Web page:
By Maureen Coulter
Nov. 2, 2014
When Judy MacDonald sits in her office at the Barachois Inn she can see the Belcourt Centre from her window.
The Diocese of Charlottetown plans on tearing down the older building to replace it with a new one. This has raised some issues within the community because many people would rather see it renovated or, at the very least, have some input into the process.
The centre was built in 1932 after the original building burned to the ground.
It was in the middle of the Depression when people had no money, yet the community came together to build a new one, said MacDonald.
But a public information open house was held Nov. 2 at Rustico Bay Senior’s Club to share plans for a new Diocesan Spirituality Centre on the site.
The advisory committee, which has experience in project management and construction, recommended the diocese build a new centre instead of renovating.
MacDonald would like to see the report about the status of the building because she doesn’t feel the possibilities of restoration have been explored.
She helped bring the Farmer’s Bank of Rustico and the Doucet House up to code and she doesn’t see why they can’t do the same with the Belcourt Centre.
“We were holding the Farmers Bank up with trees and we completely restored the building and it has a beautiful contemporary inside while saving the exterior structure.”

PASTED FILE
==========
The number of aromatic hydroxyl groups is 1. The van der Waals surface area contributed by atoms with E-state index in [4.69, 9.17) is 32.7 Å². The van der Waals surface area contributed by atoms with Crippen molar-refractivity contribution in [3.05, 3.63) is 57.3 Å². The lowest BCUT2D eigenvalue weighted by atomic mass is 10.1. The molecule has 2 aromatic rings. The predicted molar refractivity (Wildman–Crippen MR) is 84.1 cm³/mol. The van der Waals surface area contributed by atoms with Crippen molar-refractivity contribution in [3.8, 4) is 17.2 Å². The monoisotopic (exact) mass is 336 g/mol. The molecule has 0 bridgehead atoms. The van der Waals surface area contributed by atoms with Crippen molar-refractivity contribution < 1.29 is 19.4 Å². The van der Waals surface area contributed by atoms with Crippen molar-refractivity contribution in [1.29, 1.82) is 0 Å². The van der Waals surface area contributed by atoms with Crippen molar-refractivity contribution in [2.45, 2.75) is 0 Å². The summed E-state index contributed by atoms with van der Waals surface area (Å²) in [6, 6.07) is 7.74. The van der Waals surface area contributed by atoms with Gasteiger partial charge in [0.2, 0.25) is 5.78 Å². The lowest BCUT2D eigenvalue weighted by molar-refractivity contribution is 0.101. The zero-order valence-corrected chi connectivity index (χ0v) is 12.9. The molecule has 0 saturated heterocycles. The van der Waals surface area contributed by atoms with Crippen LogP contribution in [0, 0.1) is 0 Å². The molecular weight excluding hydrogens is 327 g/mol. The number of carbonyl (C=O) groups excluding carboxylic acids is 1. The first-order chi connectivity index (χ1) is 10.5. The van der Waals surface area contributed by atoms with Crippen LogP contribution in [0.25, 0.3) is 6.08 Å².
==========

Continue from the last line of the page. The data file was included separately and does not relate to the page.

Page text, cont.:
It’s important to preserve those buildings because they are symbols of the Acadian culture in the community, she said.
Arthur Buote has lived in Rustico his whole life and said the community has a very strong attachment to the Belcourt Centre.
It was wrong for the committee to make this decision without consulting the community first, he said.
“I don’t think they are doing the ethical thing.”
People in the community are not necessarily opposed to a new centre, they just want to be part of the discussion, he said.
“We know that we absolutely need upgrades, we understand that because it’s an old building, but what we want is we want to keep the character of that corner.”
Gerald Gabriel serves a liaison between the diocese and the advisory committee and he spoke to the crowd of approximately 75 people about the plans for the new building.
He told the crowd the option for renovation is not the preferred choice.
“We have funds that have been donated specifically for a spirituality centre in religious education and the most pragmatic and prudent use of those funds is to build new.”
The new building would be modern, more energy efficient and eco-friendly, he said.
“Our task is to create a quality spirituality centre. We have to address the needs of the existing users or the future would be users.”
Another open house about the new spirituality centre was to be held Nov. 4 at the St. Paul’s Parish Centre in Summerside.